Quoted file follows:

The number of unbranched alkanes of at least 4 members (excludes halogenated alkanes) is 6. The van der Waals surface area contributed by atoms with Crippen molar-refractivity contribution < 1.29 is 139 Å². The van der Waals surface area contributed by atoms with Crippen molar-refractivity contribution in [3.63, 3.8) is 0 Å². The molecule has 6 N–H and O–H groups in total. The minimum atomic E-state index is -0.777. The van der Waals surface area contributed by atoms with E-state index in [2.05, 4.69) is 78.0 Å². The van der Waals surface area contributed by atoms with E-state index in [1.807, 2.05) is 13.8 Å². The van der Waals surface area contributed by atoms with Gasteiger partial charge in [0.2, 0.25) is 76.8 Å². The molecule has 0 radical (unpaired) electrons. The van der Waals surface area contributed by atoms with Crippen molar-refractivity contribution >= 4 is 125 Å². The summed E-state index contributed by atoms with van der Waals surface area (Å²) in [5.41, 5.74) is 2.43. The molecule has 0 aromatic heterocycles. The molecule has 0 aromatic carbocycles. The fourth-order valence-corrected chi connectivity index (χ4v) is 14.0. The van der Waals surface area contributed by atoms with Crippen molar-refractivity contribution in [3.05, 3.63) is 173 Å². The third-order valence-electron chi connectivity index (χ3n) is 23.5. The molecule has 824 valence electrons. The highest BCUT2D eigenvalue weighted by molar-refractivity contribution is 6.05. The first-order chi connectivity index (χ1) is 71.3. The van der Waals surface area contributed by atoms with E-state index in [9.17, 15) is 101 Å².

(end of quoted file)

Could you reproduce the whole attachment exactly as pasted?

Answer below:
The number of unbranched alkanes of at least 4 members (excludes halogenated alkanes) is 6. The van der Waals surface area contributed by atoms with Crippen molar-refractivity contribution < 1.29 is 139 Å². The van der Waals surface area contributed by atoms with Crippen molar-refractivity contribution in [3.63, 3.8) is 0 Å². The molecule has 6 N–H and O–H groups in total. The minimum atomic E-state index is -0.777. The van der Waals surface area contributed by atoms with E-state index in [2.05, 4.69) is 78.0 Å². The van der Waals surface area contributed by atoms with E-state index in [1.807, 2.05) is 13.8 Å². The van der Waals surface area contributed by atoms with Gasteiger partial charge in [0.2, 0.25) is 76.8 Å². The molecule has 0 radical (unpaired) electrons. The van der Waals surface area contributed by atoms with Crippen molar-refractivity contribution >= 4 is 125 Å². The summed E-state index contributed by atoms with van der Waals surface area (Å²) in [5.41, 5.74) is 2.43. The molecule has 0 aromatic heterocycles. The molecule has 0 aromatic carbocycles. The fourth-order valence-corrected chi connectivity index (χ4v) is 14.0. The van der Waals surface area contributed by atoms with Crippen molar-refractivity contribution in [3.05, 3.63) is 173 Å². The third-order valence-electron chi connectivity index (χ3n) is 23.5. The molecule has 824 valence electrons. The highest BCUT2D eigenvalue weighted by molar-refractivity contribution is 6.05. The first-order chi connectivity index (χ1) is 71.3. The van der Waals surface area contributed by atoms with E-state index in [9.17, 15) is 101 Å².